weitere Titel zum Thema:
The aim of this international journal is to contribute to developing the study of the interpretation and understanding of the ancient cultures of Syria, remaining as open as possible to the different methodologies and problems that characterize present-day research.
Thanks to the generous policy of international collaboration pursued by the cultural authorities of the Syrian Arab Republic, the increase in archaeological research in Syria, particularly from the 1970s on, opened up a series of new perspectives on the study of ancient Syria. The discovery of the Royal Archives of Ebla was decisive in this renaissance, as well as the role that Ebla played in establishing the very foundations of cultural development in ancient Syria.
This project originates at a time of serious crisis for Syria, whose plight does not even spare the country’s magnificent, thousand-year-old cultural heritage. It is also intended as the strongest of hopes for a not-too-distant future of peace, prosperity, harmony and justice for the whole of the Syrian people.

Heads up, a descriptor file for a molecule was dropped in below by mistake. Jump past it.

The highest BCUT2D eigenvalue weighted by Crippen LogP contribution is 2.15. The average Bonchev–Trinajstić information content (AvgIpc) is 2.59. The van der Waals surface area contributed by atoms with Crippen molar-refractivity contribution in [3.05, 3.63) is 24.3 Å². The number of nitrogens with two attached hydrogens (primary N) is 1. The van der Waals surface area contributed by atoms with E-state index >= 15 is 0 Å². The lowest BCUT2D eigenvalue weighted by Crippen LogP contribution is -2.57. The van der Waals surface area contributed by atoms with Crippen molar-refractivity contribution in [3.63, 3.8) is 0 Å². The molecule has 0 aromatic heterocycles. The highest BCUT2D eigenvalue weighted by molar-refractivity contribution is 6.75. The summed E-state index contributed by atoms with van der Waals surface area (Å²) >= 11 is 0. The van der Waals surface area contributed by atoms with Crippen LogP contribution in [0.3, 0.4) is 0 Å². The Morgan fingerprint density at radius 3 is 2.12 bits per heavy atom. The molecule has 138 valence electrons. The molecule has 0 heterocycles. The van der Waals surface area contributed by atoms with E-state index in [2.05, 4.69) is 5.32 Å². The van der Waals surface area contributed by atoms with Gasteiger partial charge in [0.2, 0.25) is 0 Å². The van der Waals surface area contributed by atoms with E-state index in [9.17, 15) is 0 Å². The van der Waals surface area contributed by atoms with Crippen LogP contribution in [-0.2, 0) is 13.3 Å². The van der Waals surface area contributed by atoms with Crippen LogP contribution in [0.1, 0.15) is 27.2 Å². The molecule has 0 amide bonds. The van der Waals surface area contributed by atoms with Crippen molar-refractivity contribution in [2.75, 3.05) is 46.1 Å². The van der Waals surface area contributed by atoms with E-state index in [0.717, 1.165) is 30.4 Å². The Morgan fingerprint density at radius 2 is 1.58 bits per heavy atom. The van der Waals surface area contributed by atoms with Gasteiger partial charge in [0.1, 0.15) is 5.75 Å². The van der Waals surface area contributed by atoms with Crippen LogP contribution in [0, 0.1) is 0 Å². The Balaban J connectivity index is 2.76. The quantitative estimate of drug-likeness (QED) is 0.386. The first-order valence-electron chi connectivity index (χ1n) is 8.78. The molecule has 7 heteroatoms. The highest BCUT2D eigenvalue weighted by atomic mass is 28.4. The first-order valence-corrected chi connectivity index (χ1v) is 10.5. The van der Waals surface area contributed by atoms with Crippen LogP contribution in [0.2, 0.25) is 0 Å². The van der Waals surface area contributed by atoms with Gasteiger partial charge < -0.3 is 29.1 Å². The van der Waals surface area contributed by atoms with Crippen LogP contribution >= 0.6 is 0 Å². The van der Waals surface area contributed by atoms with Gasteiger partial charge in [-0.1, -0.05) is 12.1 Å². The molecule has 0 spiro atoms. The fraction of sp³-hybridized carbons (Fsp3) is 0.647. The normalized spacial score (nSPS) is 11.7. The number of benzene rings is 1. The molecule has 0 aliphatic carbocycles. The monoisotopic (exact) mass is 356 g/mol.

From the contents (altogether 10 contributions):
Paolo Matthiae & Nazir Awad & Davide Nadali & Houmam Saad & Frances Pinnock, Ebla, Ten Years After: An Assessment of the Damages
Marina Pucci, Another Ruler in Bit Agusi? The cAin et-Tell Statue at the National Museum of Aleppo
Pelio Fronzaroli, Betyls in the Ebla Texts
Mattia Petrini, Contextualization and Semantics of Landscape in the Late Bronze Paintings of Qatna
Alfonso Archi, Publication of the Archives of Ebla: A Report on the Work in Progress